Two Types of Observational Research
• (1) Direct Observation
• In order to avoid a situation where subjects alter their behaviour because they know they are being observed, the research has 2 options:
• (1a) To conduct research covertly
• (1b) Overtly - try to blend in by taking few notes
• For structured observation, use an “observation schedule”, which is a checklist for recording behavior. All you do during the observation research is note frequencies of behaviour. After the session, you would examine the data to see if the results fit your hypotheses.
• Indicators need to be clear, so behaviour is accurately categorized.
Observational research is observing a fanominonal or human behavior, observing whatever the research idea is.
This is what our lab will be about, we go out and watch stuff, on Thursday!
• (2) Participant Observation.
• The researcher becomes part of the community that they are observing.
• Can be either covert or overt.
• Advantage of participant over direct observation is that it allows for greater understanding of context.
• There are some subgroups that can only be accessed through covert participant observation -drug smuggling -other examples??
• Context driven & less structured than direct observation, making it useful for descriptive & exploratory research.
• Field notes are detailed descriptions of events & their subjective meaning. They are examined for emerging groups, categories or patterns.
• More interactive, have the option to talk or not to talk. Eg going around parliament and being involved in a protest along with others.
- Participation observation and direct observation can be conducted overtly and covertly.
What Form Do Participant Observation Data Take?
• Participant observation data consist of the detailed field notes that the researcher records in a field notebook.
• Although typically textual, such data may also include maps and other diagrams, such as kinship or organizational charts.
• Occasionally, participant observation may involve quantification of something and, as a result, produce numerical data. For example, the researcher could count the number of people who enter a particular space and engage in a particular activity during a specified segment of time.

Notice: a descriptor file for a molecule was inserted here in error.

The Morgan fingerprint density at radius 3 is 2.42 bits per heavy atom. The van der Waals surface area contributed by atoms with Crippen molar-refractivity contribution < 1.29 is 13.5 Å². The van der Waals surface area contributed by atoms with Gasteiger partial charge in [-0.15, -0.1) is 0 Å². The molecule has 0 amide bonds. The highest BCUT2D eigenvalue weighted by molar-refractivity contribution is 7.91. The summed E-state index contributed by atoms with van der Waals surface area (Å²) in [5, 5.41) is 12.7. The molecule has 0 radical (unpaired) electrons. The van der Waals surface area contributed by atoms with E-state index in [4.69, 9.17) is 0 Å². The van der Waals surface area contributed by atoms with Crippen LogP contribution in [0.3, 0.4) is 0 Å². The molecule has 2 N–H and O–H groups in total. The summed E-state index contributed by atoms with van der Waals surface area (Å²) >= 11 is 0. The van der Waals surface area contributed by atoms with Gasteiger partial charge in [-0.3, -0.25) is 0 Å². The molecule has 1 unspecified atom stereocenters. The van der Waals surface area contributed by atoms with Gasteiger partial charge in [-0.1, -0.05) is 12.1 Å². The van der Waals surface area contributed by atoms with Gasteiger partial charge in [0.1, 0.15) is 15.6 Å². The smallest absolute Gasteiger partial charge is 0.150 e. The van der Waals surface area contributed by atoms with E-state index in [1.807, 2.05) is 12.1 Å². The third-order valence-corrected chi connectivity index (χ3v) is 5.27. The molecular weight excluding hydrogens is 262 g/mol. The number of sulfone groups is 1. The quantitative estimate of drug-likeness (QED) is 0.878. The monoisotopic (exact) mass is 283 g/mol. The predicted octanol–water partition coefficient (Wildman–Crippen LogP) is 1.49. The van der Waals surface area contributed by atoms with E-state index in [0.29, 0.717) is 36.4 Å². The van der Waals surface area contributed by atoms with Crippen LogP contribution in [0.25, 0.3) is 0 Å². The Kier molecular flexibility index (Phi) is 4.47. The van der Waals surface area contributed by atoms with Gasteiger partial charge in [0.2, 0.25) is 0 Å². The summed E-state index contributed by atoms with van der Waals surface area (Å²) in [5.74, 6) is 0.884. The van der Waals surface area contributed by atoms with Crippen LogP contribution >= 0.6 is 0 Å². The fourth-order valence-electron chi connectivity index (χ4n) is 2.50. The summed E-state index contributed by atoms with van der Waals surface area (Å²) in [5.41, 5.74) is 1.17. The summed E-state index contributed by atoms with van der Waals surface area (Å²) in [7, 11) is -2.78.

• Textual notes are entered into computer files, and data of all forms are analyzed and consulted on a regular basis throughout the study.
- Observational schedule is literally a table, it has columns on the top, a variable that you want to study. Typical j-walking..you want variables specific to that. Are you in a big rush…is a variable.
- You always want to know your gender break down, ….age break down…
What To Observe?
• Appearance :
• Is also used for social issues research if you are trying identify members of gangs. If you are looking for some youth intervention, you might look for gang ques.
• Verbal behavior and interactions:
• Observation is not only looking (appearance) but also listen also.
• Physical behavior and gestures
• Personal space
• Human traffic
• People who stand out
Putting More Details to Notes
• Anything that might indicate membership in groups or in sub-populations of interest to the study, such as profession, social status, socioeconomic class, religion, or ethnicity
• Gender, age, ethnicity, and profession of speakers; dynamics of interaction
• How people use their bodies and voices to communicate different emotions; what individuals' behaviors indicate about their feelings toward one another, their social rank, or their profession
• What individuals’ preferences concerning personal space suggest about their relationships
• Where people enter and exit; how long they stay; who they are (ethnicity, age, gender);
• Whether they are alone or accompanied; number of people
• The characteristics of these individuals; what differentiates